Yet he also refutes truly existing birth or rebirth too does he not? When speaking of 2 different things, which are existing conventionally, it makes sense to keep both in the context of conventions, seems to me anyway. :smile: If you don't, then the whole question no longer makes any sense to begin with. What use is there in asking about rebirth when there actually is no such thing to begin with? LOL :smile:
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Re: Rebirth in the past

Post by Aemilius »

seeker242 wrote: Thu Feb 08, 2024 5:05 pm
Aemilius wrote: Thu Feb 08, 2024 10:43 am
MarWes wrote: Mon Feb 05, 2024 7:43 pm Thank you, everybody (especially Kim and Rick), for your thoughtful replies. Please note that the key part of my posting is "Is this based on any actual Tibetan beliefs? "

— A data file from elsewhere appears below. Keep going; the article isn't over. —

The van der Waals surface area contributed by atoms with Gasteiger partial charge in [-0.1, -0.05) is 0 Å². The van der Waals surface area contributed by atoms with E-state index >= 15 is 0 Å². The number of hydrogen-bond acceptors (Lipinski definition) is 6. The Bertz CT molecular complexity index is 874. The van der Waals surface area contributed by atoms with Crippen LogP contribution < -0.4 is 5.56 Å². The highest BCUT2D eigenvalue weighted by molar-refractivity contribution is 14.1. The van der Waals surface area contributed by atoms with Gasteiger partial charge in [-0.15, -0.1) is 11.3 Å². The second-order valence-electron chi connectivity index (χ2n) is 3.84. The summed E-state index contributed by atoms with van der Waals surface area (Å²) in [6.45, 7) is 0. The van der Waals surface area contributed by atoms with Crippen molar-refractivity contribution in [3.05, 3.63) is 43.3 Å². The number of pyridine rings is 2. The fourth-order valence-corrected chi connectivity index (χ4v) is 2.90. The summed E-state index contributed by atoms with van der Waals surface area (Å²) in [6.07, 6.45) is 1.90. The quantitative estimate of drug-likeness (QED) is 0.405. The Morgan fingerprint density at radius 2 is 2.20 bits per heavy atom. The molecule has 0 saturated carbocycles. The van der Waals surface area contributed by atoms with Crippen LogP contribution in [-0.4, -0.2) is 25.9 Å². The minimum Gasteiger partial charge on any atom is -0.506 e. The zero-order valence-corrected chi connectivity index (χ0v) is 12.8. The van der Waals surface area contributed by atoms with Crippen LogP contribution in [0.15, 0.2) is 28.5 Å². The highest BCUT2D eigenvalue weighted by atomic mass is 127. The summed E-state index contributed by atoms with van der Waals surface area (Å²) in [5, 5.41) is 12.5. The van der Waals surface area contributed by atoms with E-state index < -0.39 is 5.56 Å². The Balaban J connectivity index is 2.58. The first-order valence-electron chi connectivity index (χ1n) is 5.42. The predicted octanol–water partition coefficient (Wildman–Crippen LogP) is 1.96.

Best regards,

MarWes
"Tibetan beliefs" include the works of Nagarjuna. There is a whole chapter in his Mula Madhyamaka Karika devoted to refuting truly existing time, which quite short and worth reading. The great tibetan scholar TsongKhapa has written a commentary on the Mula Madhyamaka Karika, which is called Ocean of Reasoning.
Yet he also refutes truly existing birth or rebirth too does he not? When speaking of 2 different things, which are existing conventionally, it makes sense to keep both in the context of conventions, seems to me anyway. :smile: If you don't, then the whole question no longer makes any sense to begin with. What use is there in asking about rebirth when there actually is no such thing to begin with? LOL :smile:
What is the use of eating food or paying your rent and paying your your debts, because they exist only conventionally? There is no such thing as "money" to begin with.